Our First Briefing Paper at COP23
In order to disseminate our findings among policy makers and development practitioners, we condensed our insurance review into a four-page policy briefing. This document, which is part of a DIE/GDI series, was finalized and printed just in time for the 2017 United Nations Climate Change Conference in Bonn which prominently included the twenty-third Conference of the Parties (COP23).
In this context, the “InsuResilience Global Partnership” was officially launched on November 14. It is an international initiative “to provide vulnerable countries with financial protection to manage climate risks.” Two days later, a side event to the main climate conference discussed the partnership in detail. Birgit, the head of our junior research group, had travelled to Bonn to take part in.
She reports that the participants represented a vibrant range of different institutions. They included ministries of countries affected by climate change, reinsurance companies, non-governmental organizations, development agencies, research centers, and the German federal government. While most were eager to promote the establishment of climate insurance programs in one way or another, the panel discussions also brought out nuances and contrasting viewpoints.
For instance, Ngozi Okonjo-Iweala, Chair of the Board of the African Risk Capacity (ARC) and formerly Nigeria’s first female Minister of Finance, argued that taking an imperfect approach and doing something was definitely better than doing nothing at all about climate change. Conversely, Stefan Dercon, Chief Economist at the Department for International Development (DFID) and Professor of Economic Policy at Oxford University, cautioned that you only had one attempt. If an insurance program was badly designed or something went wrong during implementation, you would not get a second chance in many countries or regions; careful planning is thus crucial. Resonating with our own paper’s argument, Debbie Hillier, Senior Humanitarian Policy Adviser at Oxfam UK, emphasized that insurance programs must be embedded in a holistic approach to risk management in general.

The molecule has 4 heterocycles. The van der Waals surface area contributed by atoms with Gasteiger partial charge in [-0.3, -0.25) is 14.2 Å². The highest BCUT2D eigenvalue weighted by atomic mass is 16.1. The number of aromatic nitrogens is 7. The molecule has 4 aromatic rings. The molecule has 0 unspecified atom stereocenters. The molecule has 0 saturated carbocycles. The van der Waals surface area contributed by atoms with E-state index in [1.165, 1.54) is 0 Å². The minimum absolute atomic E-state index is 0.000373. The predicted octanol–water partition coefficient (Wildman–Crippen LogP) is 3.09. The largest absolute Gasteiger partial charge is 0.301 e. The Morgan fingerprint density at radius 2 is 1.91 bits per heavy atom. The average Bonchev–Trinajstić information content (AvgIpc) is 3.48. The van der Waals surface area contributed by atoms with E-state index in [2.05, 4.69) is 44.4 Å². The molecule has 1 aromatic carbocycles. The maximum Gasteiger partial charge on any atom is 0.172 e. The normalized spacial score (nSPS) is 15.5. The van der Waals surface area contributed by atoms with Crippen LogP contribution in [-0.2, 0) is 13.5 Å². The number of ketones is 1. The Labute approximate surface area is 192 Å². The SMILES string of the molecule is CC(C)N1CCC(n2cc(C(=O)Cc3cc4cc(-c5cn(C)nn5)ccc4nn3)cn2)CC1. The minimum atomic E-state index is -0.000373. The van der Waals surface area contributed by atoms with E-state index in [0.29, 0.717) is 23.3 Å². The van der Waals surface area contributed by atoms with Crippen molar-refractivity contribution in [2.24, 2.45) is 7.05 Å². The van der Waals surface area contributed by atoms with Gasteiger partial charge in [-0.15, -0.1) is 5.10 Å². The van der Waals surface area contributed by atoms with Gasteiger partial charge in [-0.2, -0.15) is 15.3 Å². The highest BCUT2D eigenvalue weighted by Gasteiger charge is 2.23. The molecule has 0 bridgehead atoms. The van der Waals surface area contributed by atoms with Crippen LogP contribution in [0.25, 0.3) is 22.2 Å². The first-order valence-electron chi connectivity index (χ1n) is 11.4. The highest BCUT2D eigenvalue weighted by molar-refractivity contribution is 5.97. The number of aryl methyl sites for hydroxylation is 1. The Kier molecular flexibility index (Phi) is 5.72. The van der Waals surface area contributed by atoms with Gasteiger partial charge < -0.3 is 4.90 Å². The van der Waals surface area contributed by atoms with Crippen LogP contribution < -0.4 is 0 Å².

In the afternoon, Birgit joined one of seven parallel sessions: “Impact pathways for resilience on the micro level.” The focus here was on the evaluation of resilience criteria and especially the impact of climate risk insurance products on vulnerable populations. Birgit brought up the danger of unintended side effects in the case where land use decisions are changed by insurance, making practices less sustainable (e.g., increasing monoculture).
The participants agreed that monitoring and evaluation studies, designed to go beyond purely economic indicators, will be an important next step.